Handbook of Classical Rhetoric in the Hellenistic Period : 330 B.C.-A.D. 400

By Stanley E. Porter | Go to book overview

CHAPTER 21
THE GREEK CHRISTIAN WRITERS

Wolfram Kinzig

University of Bonn, Germany

To give, in one short chapter, a survey of the relationship between the Greek Christian writers and ancient rhetoric resembles Phileas Fogg's voyage around the world in eighty days. The literature which is dealt with in these pages comprises more man sixty tomes in Migne's Patrologia Graeca or more man five thousand works according to Maurits Geerard's Clams Patrum Graecorum. The topic under discussion can, therefore, only be outlined in the broadest possible terms.1 In addi tion, given the limitations of space, instead of giving a chronological

1 There are only two scholars this century who have attempted to give general
surveys of the area in question. The starting-point for all modern research remains
Eduard Norden's classical study on Antike Kunstprosa, first published in 1898 (Norden
1915 “1958”). More recently, George Kennedy has written a History of Rhetoric that
also includes Christian writers (cf. Kennedy 1972: esp. 607–13; 1983: esp. 180–264;
cf. also 1980:132–60; 1989; 1994:257–70). In addition, Christoph Klock in his doc
toral dissertation covers much of the ground dealt with in this chapter (Klock 1987;
cf. 1981). A useful collection of sources is Sider 1983. I have seen neither Memoli
1979 nor La narrativa cristiana antica 1995. The relationship between rhetoric and
Christianity as a whole is also the subject of numerous studies by Antonio Quacquarelli
(cf. e.g. Quacquarelli 1960; 1971; 1982; 1988; 1992). There are also short surveys
of our subject, the best ones by Wifstrand (1967:28–48) and by Sevcenko (1980). Cf.
in addition Burgess 1902:240–44; Puech 1928–30: II, pp. 1–5, 110–21, 227–34,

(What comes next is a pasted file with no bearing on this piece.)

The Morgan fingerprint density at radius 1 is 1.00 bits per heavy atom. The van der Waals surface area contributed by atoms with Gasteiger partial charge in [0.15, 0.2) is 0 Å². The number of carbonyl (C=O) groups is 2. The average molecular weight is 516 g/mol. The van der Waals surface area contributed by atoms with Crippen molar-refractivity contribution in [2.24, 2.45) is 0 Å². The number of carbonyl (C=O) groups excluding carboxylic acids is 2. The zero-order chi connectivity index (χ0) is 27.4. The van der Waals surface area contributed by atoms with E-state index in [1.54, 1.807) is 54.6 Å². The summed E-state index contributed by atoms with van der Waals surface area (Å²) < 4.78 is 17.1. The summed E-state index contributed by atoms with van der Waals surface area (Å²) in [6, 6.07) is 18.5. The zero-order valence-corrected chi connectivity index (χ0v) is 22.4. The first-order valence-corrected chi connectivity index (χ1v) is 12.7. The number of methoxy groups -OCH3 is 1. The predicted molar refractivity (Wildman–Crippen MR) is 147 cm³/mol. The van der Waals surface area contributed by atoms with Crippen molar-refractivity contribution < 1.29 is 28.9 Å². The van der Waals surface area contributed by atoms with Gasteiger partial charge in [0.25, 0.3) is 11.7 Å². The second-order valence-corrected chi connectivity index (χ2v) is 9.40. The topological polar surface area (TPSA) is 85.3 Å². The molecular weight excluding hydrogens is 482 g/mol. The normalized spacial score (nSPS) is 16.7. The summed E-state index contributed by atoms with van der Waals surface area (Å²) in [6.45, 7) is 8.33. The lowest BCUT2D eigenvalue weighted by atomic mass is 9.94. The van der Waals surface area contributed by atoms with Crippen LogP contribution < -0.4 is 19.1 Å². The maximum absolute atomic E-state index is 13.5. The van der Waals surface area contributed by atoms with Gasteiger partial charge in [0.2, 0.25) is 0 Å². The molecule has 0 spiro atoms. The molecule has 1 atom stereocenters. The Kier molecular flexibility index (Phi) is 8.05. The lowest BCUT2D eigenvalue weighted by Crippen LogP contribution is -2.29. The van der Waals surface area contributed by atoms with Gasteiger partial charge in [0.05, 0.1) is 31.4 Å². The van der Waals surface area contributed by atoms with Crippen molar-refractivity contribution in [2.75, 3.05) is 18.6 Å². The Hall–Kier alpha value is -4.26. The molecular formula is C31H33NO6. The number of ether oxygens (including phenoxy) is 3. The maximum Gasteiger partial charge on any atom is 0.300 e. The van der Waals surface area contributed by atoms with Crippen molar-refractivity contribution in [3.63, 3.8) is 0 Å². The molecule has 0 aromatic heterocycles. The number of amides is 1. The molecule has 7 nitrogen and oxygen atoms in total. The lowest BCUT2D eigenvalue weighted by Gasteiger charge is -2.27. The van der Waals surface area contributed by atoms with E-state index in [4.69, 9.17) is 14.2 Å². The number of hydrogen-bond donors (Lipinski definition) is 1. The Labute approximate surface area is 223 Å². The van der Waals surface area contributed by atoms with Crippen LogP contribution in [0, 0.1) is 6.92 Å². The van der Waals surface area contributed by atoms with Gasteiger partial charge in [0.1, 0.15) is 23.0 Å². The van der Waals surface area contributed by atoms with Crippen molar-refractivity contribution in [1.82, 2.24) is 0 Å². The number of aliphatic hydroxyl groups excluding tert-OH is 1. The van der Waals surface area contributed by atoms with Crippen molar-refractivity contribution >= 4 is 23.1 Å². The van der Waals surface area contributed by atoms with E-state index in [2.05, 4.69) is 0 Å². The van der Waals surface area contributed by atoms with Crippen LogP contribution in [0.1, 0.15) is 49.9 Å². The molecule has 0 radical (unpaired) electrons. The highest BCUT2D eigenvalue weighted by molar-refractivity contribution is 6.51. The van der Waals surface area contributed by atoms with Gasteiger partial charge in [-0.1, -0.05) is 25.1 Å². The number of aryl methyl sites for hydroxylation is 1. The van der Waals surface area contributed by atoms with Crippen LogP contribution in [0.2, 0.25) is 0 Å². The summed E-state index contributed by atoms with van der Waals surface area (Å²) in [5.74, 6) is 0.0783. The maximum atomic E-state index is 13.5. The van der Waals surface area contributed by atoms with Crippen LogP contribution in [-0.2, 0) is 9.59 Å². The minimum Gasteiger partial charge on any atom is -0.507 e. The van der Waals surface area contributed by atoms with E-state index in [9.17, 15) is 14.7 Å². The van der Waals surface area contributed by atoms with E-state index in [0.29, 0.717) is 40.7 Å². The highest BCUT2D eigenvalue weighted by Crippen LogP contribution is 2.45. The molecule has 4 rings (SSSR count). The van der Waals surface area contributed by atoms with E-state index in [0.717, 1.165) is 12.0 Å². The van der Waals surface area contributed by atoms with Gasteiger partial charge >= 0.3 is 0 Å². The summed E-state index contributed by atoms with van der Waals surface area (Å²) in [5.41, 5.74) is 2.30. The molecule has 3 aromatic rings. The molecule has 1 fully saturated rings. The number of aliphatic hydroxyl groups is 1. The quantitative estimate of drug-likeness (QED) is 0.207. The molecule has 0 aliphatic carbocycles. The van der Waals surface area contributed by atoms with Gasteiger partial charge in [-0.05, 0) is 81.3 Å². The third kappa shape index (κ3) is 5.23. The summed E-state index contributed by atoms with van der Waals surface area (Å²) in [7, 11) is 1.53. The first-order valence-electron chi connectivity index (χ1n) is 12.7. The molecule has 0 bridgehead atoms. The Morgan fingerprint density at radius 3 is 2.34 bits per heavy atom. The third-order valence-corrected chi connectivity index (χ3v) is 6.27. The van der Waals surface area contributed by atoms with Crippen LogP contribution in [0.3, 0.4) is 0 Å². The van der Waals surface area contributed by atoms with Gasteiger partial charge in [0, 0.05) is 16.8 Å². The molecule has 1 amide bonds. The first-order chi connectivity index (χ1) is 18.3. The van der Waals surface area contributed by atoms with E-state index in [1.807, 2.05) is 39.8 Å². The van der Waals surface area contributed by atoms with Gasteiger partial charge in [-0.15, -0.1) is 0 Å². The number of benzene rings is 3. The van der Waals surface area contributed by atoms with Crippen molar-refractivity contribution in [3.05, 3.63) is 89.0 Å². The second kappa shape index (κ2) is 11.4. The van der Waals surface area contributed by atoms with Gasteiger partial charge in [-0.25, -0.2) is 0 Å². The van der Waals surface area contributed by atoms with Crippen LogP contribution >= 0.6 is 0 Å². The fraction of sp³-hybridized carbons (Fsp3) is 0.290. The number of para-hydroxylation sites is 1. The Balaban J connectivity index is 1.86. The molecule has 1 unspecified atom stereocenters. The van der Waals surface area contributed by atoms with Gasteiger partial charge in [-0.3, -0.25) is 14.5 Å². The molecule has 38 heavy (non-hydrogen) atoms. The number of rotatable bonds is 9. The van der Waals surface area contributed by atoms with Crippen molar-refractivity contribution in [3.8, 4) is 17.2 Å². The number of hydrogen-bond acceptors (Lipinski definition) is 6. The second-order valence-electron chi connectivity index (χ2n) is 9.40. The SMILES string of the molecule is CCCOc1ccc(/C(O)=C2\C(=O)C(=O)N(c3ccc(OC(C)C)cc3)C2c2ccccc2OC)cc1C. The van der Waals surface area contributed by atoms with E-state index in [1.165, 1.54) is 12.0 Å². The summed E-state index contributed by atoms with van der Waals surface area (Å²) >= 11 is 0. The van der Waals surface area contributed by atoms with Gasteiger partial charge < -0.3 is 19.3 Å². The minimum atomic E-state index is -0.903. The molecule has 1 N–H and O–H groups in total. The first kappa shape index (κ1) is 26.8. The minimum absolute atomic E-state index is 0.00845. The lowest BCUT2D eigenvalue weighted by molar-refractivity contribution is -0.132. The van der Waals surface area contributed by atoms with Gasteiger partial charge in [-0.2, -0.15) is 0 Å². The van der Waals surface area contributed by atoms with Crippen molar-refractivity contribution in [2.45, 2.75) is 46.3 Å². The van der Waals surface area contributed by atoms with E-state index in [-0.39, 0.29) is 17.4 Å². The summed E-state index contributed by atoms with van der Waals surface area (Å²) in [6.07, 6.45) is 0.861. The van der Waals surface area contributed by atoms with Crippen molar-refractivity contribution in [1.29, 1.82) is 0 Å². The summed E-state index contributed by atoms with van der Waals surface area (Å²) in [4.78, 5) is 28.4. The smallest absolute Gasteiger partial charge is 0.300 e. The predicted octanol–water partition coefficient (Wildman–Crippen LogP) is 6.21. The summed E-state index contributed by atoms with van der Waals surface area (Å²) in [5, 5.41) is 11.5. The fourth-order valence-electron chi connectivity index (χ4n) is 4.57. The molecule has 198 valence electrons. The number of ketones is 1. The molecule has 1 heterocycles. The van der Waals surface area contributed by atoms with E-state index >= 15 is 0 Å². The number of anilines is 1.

315–25; III, pp. 34–41 and passim; Christ-Schmid-Stahlin 1924 (1961):943–56 and
passim; Clarke 1953:148–57; Musurillo 1957; Jaeger 1962: esp. 68–85; Hunger
1965:334–45; Beck 1969; Hunger 1972; Eisenhut 1974:73–81; Maguire 1981:9–21;
Hunger 1981; Wilson 1983:8–12; Simonetti 1985; Raster 1988:70–95; Auxentios
1989; Treu 1992; Anderson 1993:205–13; Auksi 1995: esp. 144–73. Cf. also Hunger
1978: I, pp. 63–196 for the later period. A historical grammar that also includes a
discussion of Christian language and rhetoric is Triantaphyllide 1938.

These authors notwithstanding, there are only monographs and articles on indi
vidual aspects of Christian rhetoric. The literature dealing with the various literary
genres is found in the relevant chapters of this Handbook. A useful bibliography is
also included in Berger 1984. In addition, many problems relating to the topic under
discussion are dealt with in the relevant entries of the Historisches Wörterbuch der Rhetorik
(ed. G. Ueding; Tübingen 1992ff., 2 vols, so far). The article “Christliche Rhetorik,
B. I. Antike” by G. Otto is, however, unsatisfactory (Otto 1992). As regards early
Byzantine oratory Hunger's survey is well informed (Hunger 1994).

-633-

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